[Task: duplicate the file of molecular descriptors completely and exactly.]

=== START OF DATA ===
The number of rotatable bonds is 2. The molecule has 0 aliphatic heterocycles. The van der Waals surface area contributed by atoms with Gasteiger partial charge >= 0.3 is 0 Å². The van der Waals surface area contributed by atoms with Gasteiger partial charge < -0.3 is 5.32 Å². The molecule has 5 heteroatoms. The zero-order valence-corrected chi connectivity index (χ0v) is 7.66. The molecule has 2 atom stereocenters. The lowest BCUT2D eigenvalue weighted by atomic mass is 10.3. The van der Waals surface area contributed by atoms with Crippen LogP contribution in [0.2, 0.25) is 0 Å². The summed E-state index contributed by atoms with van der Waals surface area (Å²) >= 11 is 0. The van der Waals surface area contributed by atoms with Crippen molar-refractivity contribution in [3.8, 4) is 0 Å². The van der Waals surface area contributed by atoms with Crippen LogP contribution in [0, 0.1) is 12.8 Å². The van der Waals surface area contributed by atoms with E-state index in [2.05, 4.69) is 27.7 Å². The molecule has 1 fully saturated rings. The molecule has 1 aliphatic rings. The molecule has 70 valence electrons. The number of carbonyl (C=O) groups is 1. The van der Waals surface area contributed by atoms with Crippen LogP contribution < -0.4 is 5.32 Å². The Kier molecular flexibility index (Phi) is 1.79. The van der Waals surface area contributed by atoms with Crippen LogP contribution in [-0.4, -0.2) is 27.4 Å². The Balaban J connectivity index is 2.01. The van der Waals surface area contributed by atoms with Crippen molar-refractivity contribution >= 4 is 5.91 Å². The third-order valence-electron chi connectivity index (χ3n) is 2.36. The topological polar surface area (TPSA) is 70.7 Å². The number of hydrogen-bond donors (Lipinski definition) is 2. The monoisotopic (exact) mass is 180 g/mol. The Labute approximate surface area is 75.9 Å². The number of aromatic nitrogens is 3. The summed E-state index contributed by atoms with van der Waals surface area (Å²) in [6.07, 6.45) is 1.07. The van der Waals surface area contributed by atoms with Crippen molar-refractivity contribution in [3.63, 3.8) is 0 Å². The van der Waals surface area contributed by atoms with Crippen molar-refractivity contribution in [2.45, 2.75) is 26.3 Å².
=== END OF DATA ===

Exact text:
The number of rotatable bonds is 2. The molecule has 0 aliphatic heterocycles. The van der Waals surface area contributed by atoms with Gasteiger partial charge >= 0.3 is 0 Å². The van der Waals surface area contributed by atoms with Gasteiger partial charge < -0.3 is 5.32 Å². The molecule has 5 heteroatoms. The zero-order valence-corrected chi connectivity index (χ0v) is 7.66. The molecule has 2 atom stereocenters. The lowest BCUT2D eigenvalue weighted by atomic mass is 10.3. The van der Waals surface area contributed by atoms with Crippen LogP contribution in [0.2, 0.25) is 0 Å². The summed E-state index contributed by atoms with van der Waals surface area (Å²) >= 11 is 0. The van der Waals surface area contributed by atoms with Crippen molar-refractivity contribution in [3.8, 4) is 0 Å². The van der Waals surface area contributed by atoms with Crippen LogP contribution in [0, 0.1) is 12.8 Å². The van der Waals surface area contributed by atoms with E-state index in [2.05, 4.69) is 27.7 Å². The molecule has 1 fully saturated rings. The molecule has 1 aliphatic rings. The molecule has 70 valence electrons. The number of carbonyl (C=O) groups is 1. The van der Waals surface area contributed by atoms with Crippen LogP contribution < -0.4 is 5.32 Å². The Kier molecular flexibility index (Phi) is 1.79. The van der Waals surface area contributed by atoms with Crippen LogP contribution in [-0.4, -0.2) is 27.4 Å². The Balaban J connectivity index is 2.01. The van der Waals surface area contributed by atoms with Crippen molar-refractivity contribution >= 4 is 5.91 Å². The third-order valence-electron chi connectivity index (χ3n) is 2.36. The topological polar surface area (TPSA) is 70.7 Å². The number of hydrogen-bond donors (Lipinski definition) is 2. The monoisotopic (exact) mass is 180 g/mol. The Labute approximate surface area is 75.9 Å². The number of aromatic nitrogens is 3. The summed E-state index contributed by atoms with van der Waals surface area (Å²) in [6.07, 6.45) is 1.07. The van der Waals surface area contributed by atoms with Crippen molar-refractivity contribution in [3.63, 3.8) is 0 Å². The van der Waals surface area contributed by atoms with Crippen molar-refractivity contribution in [2.45, 2.75) is 26.3 Å².